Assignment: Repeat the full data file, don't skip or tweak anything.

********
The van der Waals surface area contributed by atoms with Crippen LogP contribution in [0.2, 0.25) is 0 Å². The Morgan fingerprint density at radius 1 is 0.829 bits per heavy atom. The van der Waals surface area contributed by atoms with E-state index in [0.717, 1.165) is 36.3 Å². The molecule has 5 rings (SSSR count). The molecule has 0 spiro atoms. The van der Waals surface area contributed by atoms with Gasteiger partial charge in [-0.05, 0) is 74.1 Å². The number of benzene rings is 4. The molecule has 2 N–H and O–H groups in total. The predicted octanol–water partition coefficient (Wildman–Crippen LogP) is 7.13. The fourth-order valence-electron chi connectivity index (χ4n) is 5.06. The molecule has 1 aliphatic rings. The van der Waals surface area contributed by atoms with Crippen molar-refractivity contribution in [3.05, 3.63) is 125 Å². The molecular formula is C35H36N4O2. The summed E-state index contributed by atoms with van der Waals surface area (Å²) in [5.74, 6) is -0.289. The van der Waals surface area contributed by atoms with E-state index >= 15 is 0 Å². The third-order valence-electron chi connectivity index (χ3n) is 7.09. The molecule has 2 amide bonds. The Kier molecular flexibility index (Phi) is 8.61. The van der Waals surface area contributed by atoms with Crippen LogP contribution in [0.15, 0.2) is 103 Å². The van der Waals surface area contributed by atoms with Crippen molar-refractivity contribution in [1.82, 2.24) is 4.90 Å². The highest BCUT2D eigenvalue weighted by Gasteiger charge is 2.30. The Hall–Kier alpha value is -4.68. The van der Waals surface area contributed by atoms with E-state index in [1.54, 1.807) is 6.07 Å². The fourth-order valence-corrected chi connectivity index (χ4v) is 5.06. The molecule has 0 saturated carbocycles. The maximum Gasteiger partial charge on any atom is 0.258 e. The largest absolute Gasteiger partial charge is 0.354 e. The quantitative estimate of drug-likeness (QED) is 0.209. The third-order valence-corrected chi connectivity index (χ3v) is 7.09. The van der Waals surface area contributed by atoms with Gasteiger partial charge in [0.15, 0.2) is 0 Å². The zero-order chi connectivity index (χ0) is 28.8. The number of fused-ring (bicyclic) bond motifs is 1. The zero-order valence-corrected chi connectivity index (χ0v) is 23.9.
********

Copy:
The van der Waals surface area contributed by atoms with Crippen LogP contribution in [0.2, 0.25) is 0 Å². The Morgan fingerprint density at radius 1 is 0.829 bits per heavy atom. The van der Waals surface area contributed by atoms with E-state index in [0.717, 1.165) is 36.3 Å². The molecule has 5 rings (SSSR count). The molecule has 0 spiro atoms. The van der Waals surface area contributed by atoms with Gasteiger partial charge in [-0.05, 0) is 74.1 Å². The number of benzene rings is 4. The molecule has 2 N–H and O–H groups in total. The predicted octanol–water partition coefficient (Wildman–Crippen LogP) is 7.13. The fourth-order valence-electron chi connectivity index (χ4n) is 5.06. The molecule has 1 aliphatic rings. The van der Waals surface area contributed by atoms with Crippen molar-refractivity contribution in [3.05, 3.63) is 125 Å². The molecular formula is C35H36N4O2. The summed E-state index contributed by atoms with van der Waals surface area (Å²) in [5.74, 6) is -0.289. The van der Waals surface area contributed by atoms with E-state index >= 15 is 0 Å². The third-order valence-electron chi connectivity index (χ3n) is 7.09. The molecule has 2 amide bonds. The Kier molecular flexibility index (Phi) is 8.61. The van der Waals surface area contributed by atoms with Crippen LogP contribution in [0.15, 0.2) is 103 Å². The van der Waals surface area contributed by atoms with Crippen molar-refractivity contribution in [1.82, 2.24) is 4.90 Å². The highest BCUT2D eigenvalue weighted by Gasteiger charge is 2.30. The Hall–Kier alpha value is -4.68. The van der Waals surface area contributed by atoms with E-state index in [1.54, 1.807) is 6.07 Å². The fourth-order valence-corrected chi connectivity index (χ4v) is 5.06. The molecule has 0 saturated carbocycles. The maximum Gasteiger partial charge on any atom is 0.258 e. The largest absolute Gasteiger partial charge is 0.354 e. The quantitative estimate of drug-likeness (QED) is 0.209. The third-order valence-corrected chi connectivity index (χ3v) is 7.09. The van der Waals surface area contributed by atoms with Gasteiger partial charge in [0.15, 0.2) is 0 Å². The zero-order chi connectivity index (χ0) is 28.8. The number of fused-ring (bicyclic) bond motifs is 1. The zero-order valence-corrected chi connectivity index (χ0v) is 23.9.